Monday, February 11, 2013

Worth a Look

Here are some articles from last week's Greenpage that might be worth your time:

Female Directors More Prominent in New York The old boys’ club of New York theater, for decades defined by the chummy relationships of producers and directors, is changing with the rise of female directors who are in demand by veteran playwrights as well as hot young writers.

The Guns in My Plays

HowlRound: After the shootings at Sandy Hook Elementary School, I felt like I’d felt after 9/11: grief stricken, traumatized and voiceless. In all the categories I fall in: woman, mother, playwright, human being, the events of that day, remain unbearable. The blessing and the curse of the writer is her imagination. At every mention and at random moments of every day in those first few weeks, I would begin to imagine what occurred in those classrooms, what was waiting for the first responders, and for those children’s parents. Even now, I have to harden my heart to put these words onto paper. While I avoided most of the news on cable, I did venture onto Facebook where I discovered some of my “friends” were anti gun control. I do not understand this position, so I started reading (and posting) all the articles I could find on gun legislation. I read some very cogent, practical and common sense articles like New York Times columnist, Nicholas Kristof’s, op-ed. Then I read Porochista Khakpour’s essay, “Why Did Nancy Lanza Love Guns?” In it, she describes her personal journey of love and obsession and ultimately rejection of guns: guns made her feel safe, guns made her feel powerful, guns were sexy, guns were fun.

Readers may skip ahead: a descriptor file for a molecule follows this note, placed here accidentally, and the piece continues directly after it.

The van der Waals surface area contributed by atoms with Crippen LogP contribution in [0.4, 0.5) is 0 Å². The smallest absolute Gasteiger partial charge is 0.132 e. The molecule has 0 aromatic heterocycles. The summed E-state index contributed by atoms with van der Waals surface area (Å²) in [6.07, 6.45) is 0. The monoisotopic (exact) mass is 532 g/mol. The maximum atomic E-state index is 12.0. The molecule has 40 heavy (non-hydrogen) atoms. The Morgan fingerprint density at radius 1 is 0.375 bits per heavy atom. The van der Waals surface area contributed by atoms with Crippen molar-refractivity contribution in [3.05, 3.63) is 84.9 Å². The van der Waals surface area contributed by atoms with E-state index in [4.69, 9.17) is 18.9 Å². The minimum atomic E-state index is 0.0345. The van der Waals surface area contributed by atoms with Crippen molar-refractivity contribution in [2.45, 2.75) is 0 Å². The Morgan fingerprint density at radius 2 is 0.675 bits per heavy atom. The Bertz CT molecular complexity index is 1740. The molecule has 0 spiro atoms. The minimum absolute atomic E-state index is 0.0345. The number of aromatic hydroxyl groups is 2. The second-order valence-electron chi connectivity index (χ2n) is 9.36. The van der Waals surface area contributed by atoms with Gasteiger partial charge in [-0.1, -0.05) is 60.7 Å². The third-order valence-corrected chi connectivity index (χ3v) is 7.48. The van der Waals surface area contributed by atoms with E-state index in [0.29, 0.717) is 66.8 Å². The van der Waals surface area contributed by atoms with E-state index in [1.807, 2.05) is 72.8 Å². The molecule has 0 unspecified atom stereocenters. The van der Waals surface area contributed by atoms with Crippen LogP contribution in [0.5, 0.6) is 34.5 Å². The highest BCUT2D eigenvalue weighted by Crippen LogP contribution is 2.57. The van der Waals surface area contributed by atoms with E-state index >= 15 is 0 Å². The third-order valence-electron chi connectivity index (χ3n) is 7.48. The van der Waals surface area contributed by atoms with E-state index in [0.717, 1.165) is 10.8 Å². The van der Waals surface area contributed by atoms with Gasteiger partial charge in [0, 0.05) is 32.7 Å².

Theater Education Programs Are in Demand for Workforce Creativity Imagine a group comprised of accountants, tech executives, actors, corporate CEOs, playwrights and theater directors engaged in an urgent conversation. These rather divergent personalities are all discussing the state of theater education in America and its impact on our country's economy, culture and future. They all agree that our nation's future workforce can't afford a curtain call on creativity.

Space Invaders: Unorthodox Arts How important is a venue? Touring productions always have to adjust the show to the space, but designers often create in ways that make the show adaptable to anticipated venues. And scripts? They usually stay the same. Unorthodox Arts, based in Boston, is, well, unorthodox. For its first production, Dust and Shadows, rewriting the script to suit venues and respond to spectators was part of the plan. Company members created their own roles in a sketchy 20-page script for a murder mystery, staying ready to elaborate and revise. At some performances, particular props were used, at others they weren’t, and sometimes they were used in unanticipated ways.

Work Ethic

Tested: On this week's episode, the gang discusses the importance of work ethic and why the drudgery of hard work means so much when you're starting off in a new job or career. This even applies to kids and chores!

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